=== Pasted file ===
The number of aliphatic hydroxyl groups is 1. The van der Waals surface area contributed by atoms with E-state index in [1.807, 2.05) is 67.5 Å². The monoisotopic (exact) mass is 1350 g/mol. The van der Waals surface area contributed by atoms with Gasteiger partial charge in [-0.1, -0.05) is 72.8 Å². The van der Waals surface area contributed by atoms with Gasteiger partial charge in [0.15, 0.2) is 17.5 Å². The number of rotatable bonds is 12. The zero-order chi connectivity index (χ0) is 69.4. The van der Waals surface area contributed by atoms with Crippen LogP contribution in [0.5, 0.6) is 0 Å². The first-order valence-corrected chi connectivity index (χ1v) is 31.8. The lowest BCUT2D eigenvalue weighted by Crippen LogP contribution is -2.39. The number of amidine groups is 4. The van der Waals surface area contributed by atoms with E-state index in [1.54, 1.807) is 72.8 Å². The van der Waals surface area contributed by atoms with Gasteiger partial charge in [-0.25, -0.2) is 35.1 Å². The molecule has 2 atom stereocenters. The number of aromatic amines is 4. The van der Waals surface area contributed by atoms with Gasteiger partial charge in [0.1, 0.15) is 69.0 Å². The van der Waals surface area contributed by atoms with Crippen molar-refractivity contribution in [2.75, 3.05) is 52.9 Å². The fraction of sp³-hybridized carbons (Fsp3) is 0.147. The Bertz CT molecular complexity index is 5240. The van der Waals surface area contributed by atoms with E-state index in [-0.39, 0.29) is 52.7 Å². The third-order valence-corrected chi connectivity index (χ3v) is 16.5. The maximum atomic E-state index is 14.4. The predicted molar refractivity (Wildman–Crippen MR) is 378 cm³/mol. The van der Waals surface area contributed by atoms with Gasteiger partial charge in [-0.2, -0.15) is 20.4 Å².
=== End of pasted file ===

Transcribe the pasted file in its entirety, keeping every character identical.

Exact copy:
The number of aliphatic hydroxyl groups is 1. The van der Waals surface area contributed by atoms with E-state index in [1.807, 2.05) is 67.5 Å². The monoisotopic (exact) mass is 1350 g/mol. The van der Waals surface area contributed by atoms with Gasteiger partial charge in [-0.1, -0.05) is 72.8 Å². The van der Waals surface area contributed by atoms with Gasteiger partial charge in [0.15, 0.2) is 17.5 Å². The number of rotatable bonds is 12. The zero-order chi connectivity index (χ0) is 69.4. The van der Waals surface area contributed by atoms with Crippen LogP contribution in [0.5, 0.6) is 0 Å². The first-order valence-corrected chi connectivity index (χ1v) is 31.8. The lowest BCUT2D eigenvalue weighted by Crippen LogP contribution is -2.39. The number of amidine groups is 4. The van der Waals surface area contributed by atoms with E-state index in [1.54, 1.807) is 72.8 Å². The van der Waals surface area contributed by atoms with Gasteiger partial charge in [-0.25, -0.2) is 35.1 Å². The molecule has 2 atom stereocenters. The number of aromatic amines is 4. The van der Waals surface area contributed by atoms with Gasteiger partial charge in [0.1, 0.15) is 69.0 Å². The van der Waals surface area contributed by atoms with Crippen molar-refractivity contribution in [2.75, 3.05) is 52.9 Å². The fraction of sp³-hybridized carbons (Fsp3) is 0.147. The Bertz CT molecular complexity index is 5240. The van der Waals surface area contributed by atoms with E-state index in [-0.39, 0.29) is 52.7 Å². The third-order valence-corrected chi connectivity index (χ3v) is 16.5. The maximum atomic E-state index is 14.4. The predicted molar refractivity (Wildman–Crippen MR) is 378 cm³/mol. The van der Waals surface area contributed by atoms with Gasteiger partial charge in [-0.2, -0.15) is 20.4 Å².